You only have to look abroad in the US and our local wine industry to see what is in our future, we have a long way to go 'til we get to that point – and a heap more government acknowledgement and support to further drive the growth of our industry which is just getting exciting in Queensland with the announcement of the Queensland Government Craft Beer Strategy.
Ultimately, there will be a tipping point and my personal view is that, whilst some may not survive that, the brewpub model (or those breweries that focus on their local communities) should ride the wave and thrive into the future as a foundation of the evolving industry.
SS: I think everyone is simultaneously excited by the growth and holding their breath. In the US there are now more brewpubs or microbreweries than before Prohibition. If you are in the market to be a national presence and distribute to all the prime shelf spaces in bottle shops, infinite growth should be very scary. If you are in the business of being your community’s local watering hole and produce a product that stands out in the market, I think you will be just fine.
LM: Queensland will always be more conservative I think, with lagers and pale ales dominating, but I think that’s very weather orientated. That trend will probably continue, and diversity of style will slowly increase.
I think as a brewery you’d be an idiot if you weren’t concerned by overcrowding. It’s already beginning with venues discovering they can call the shots in effect and asking for more freebies, be it in stock or merchandise. So, in the end, you need to trust your brand and product, plus there’s always the old theory that the cream will rise to the top. We just focus on the quality and consistency of our beer and making a name for ourselves with that
AG: I think there will be more mainstream style craft beer as we try and capture more of the undecided masses drinking the large, commercial product.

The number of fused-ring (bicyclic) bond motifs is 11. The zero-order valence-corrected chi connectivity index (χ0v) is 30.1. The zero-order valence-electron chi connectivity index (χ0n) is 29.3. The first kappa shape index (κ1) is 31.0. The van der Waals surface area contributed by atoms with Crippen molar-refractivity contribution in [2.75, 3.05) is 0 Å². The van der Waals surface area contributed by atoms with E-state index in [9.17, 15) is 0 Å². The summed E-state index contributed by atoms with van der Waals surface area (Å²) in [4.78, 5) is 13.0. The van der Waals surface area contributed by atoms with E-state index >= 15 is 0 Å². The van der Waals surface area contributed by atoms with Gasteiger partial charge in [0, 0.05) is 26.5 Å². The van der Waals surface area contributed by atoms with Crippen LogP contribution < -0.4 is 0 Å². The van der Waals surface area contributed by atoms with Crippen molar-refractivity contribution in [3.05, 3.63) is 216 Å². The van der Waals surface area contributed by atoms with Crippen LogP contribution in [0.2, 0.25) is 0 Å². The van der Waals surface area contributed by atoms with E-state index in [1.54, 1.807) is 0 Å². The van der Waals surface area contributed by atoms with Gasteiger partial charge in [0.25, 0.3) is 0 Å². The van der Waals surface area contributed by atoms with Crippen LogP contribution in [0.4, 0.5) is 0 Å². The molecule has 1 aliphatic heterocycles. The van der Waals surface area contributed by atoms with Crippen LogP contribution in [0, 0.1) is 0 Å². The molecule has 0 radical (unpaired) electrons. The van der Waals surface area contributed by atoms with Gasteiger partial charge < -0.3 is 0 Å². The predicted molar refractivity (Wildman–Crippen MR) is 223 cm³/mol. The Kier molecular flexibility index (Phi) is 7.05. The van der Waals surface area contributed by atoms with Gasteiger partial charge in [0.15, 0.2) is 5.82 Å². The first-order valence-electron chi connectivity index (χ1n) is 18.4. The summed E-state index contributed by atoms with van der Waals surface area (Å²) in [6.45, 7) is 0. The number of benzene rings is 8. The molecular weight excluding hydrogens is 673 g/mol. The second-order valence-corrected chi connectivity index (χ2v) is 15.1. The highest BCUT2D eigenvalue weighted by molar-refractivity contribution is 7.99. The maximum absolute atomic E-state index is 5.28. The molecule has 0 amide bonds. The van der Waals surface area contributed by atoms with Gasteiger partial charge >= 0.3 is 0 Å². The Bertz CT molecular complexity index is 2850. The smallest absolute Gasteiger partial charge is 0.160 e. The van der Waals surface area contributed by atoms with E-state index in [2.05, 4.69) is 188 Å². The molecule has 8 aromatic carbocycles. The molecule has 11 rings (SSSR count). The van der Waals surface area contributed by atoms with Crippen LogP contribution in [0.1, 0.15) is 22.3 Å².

Yes, a crowded local market is threatening. Ideally, the continued change in habits will drive more craft beer bars and small community establishments that directly cater to a local need. These type of venues will give us an outlet that supports local beer as well as some tap variety. Lots of rotating taps doesn’t really help anyone.
DSH: New breweries will continue to open: if their model and location is well considered then they should have a healthy outlook. There is an increasing consumer demand for craft beer and to drink at their local brewery.
I'm optimistic that there is room for many breweries in South East Queensland.
What one thing, above all else, do you believe will help you succeed in today's busy marketplace?
JN: Quality of product for the community we serve. Love is in the detail, and we [take great care] over every element to ensure that our beers are of the highest quality for our community. Whilst we are only relatively new, we're doing our bit to help wherever we can with our sustainability programs, local charity involvement and have some really exciting plans for the future to really put Bulimba back on the map as one of South East Queensland's greatest craft beer destinations.
SS: We have gone to great lengths to design everything to be more sustainable; that’s more than just a cute business catchphrase. We use less water and produce less waste, we are solar powered and the beers are heated by solar thermal collectors.
With costs of gas, electricity, water and sewerage continuing to rise aggressively, our humble little brewery will have vastly lower costs than any of our peers. THAT is competitive. We did it to be green and see what was possible in our green-engineering when building a brewery but there are real commercial advantages too.
LM: High quality of beer, and consistency. It always helps to have Gavin Croft’s brewing ability too.
AG: Great product and a great venue with service that makes the cellar room a place you need to visit regularly.
DSH: Having a diversified business model and not relying on any one part of the business in order to grow and be successful.
Additional reporting by Mick Wust.
You can view other articles we've written related to starting a brewery here.
And, if you're reading this in WA before the 2018 Brewer's Conference, running alongside the Perth Royal Beer Awards, and would like to learn more about starting a brewery, why not register for a free Brewery Startup Panel. We're hosting one with Cryer Malt on July 14, 2018, following previous events at Good Beer Week and Sydney Beer Week.